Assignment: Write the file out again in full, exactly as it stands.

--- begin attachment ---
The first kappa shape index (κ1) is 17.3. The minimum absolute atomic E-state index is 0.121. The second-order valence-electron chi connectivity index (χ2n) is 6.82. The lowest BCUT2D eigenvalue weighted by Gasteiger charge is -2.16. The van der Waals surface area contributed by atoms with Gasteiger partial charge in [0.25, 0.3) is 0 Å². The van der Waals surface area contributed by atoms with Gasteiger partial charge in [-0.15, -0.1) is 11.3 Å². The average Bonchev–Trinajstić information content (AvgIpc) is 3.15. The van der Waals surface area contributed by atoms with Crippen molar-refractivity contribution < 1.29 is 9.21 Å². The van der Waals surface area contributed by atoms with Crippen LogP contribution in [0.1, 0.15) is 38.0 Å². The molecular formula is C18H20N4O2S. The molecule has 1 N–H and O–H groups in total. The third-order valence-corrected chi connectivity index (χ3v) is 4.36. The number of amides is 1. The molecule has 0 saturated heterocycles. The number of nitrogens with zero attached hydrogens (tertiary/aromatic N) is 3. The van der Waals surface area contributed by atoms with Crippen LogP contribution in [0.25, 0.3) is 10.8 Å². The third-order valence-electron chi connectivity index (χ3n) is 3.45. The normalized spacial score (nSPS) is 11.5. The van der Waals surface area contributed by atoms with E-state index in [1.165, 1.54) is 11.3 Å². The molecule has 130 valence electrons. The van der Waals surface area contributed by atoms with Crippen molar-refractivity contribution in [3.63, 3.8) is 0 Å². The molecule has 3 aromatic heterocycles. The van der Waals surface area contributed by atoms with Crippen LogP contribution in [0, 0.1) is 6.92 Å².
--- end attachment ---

The first kappa shape index (κ1) is 17.3. The minimum absolute atomic E-state index is 0.121. The second-order valence-electron chi connectivity index (χ2n) is 6.82. The lowest BCUT2D eigenvalue weighted by Gasteiger charge is -2.16. The van der Waals surface area contributed by atoms with Gasteiger partial charge in [0.25, 0.3) is 0 Å². The van der Waals surface area contributed by atoms with Gasteiger partial charge in [-0.15, -0.1) is 11.3 Å². The average Bonchev–Trinajstić information content (AvgIpc) is 3.15. The van der Waals surface area contributed by atoms with Crippen molar-refractivity contribution < 1.29 is 9.21 Å². The van der Waals surface area contributed by atoms with Crippen LogP contribution in [0.1, 0.15) is 38.0 Å². The molecular formula is C18H20N4O2S. The molecule has 1 N–H and O–H groups in total. The third-order valence-corrected chi connectivity index (χ3v) is 4.36. The number of amides is 1. The molecule has 0 saturated heterocycles. The number of nitrogens with zero attached hydrogens (tertiary/aromatic N) is 3. The van der Waals surface area contributed by atoms with Crippen LogP contribution in [0.25, 0.3) is 10.8 Å². The third-order valence-electron chi connectivity index (χ3n) is 3.45. The normalized spacial score (nSPS) is 11.5. The van der Waals surface area contributed by atoms with E-state index in [1.165, 1.54) is 11.3 Å². The molecule has 130 valence electrons. The van der Waals surface area contributed by atoms with Crippen molar-refractivity contribution in [3.63, 3.8) is 0 Å². The molecule has 3 aromatic heterocycles. The van der Waals surface area contributed by atoms with Crippen LogP contribution in [0, 0.1) is 6.92 Å².